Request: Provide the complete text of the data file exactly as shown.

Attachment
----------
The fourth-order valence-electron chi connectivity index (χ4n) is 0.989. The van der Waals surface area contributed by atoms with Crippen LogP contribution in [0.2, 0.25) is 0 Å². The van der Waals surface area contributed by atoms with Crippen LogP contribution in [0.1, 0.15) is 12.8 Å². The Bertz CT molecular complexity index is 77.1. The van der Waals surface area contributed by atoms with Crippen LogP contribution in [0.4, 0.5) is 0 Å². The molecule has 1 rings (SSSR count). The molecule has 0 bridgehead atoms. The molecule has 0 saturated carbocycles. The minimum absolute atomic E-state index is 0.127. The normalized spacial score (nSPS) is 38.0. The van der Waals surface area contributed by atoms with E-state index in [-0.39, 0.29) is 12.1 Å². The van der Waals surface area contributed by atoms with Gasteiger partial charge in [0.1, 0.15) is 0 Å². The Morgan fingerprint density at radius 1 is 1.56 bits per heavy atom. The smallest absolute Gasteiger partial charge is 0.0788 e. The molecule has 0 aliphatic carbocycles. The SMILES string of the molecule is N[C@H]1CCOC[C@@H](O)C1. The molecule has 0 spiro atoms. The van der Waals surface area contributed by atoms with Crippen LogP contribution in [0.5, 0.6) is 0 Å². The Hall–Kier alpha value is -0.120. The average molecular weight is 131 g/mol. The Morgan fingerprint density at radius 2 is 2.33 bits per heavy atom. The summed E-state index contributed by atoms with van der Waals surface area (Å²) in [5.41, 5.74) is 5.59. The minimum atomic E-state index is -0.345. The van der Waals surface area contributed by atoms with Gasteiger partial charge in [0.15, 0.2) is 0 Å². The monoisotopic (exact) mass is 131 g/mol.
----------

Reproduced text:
The fourth-order valence-electron chi connectivity index (χ4n) is 0.989. The van der Waals surface area contributed by atoms with Crippen LogP contribution in [0.2, 0.25) is 0 Å². The van der Waals surface area contributed by atoms with Crippen LogP contribution in [0.1, 0.15) is 12.8 Å². The Bertz CT molecular complexity index is 77.1. The van der Waals surface area contributed by atoms with Crippen LogP contribution in [0.4, 0.5) is 0 Å². The molecule has 1 rings (SSSR count). The molecule has 0 bridgehead atoms. The molecule has 0 saturated carbocycles. The minimum absolute atomic E-state index is 0.127. The normalized spacial score (nSPS) is 38.0. The van der Waals surface area contributed by atoms with E-state index in [-0.39, 0.29) is 12.1 Å². The van der Waals surface area contributed by atoms with Gasteiger partial charge in [0.1, 0.15) is 0 Å². The Morgan fingerprint density at radius 1 is 1.56 bits per heavy atom. The smallest absolute Gasteiger partial charge is 0.0788 e. The molecule has 0 aliphatic carbocycles. The SMILES string of the molecule is N[C@H]1CCOC[C@@H](O)C1. The molecule has 0 spiro atoms. The van der Waals surface area contributed by atoms with Crippen LogP contribution in [0.5, 0.6) is 0 Å². The Hall–Kier alpha value is -0.120. The average molecular weight is 131 g/mol. The Morgan fingerprint density at radius 2 is 2.33 bits per heavy atom. The summed E-state index contributed by atoms with van der Waals surface area (Å²) in [5.41, 5.74) is 5.59. The minimum atomic E-state index is -0.345. The van der Waals surface area contributed by atoms with Gasteiger partial charge in [0.15, 0.2) is 0 Å². The monoisotopic (exact) mass is 131 g/mol.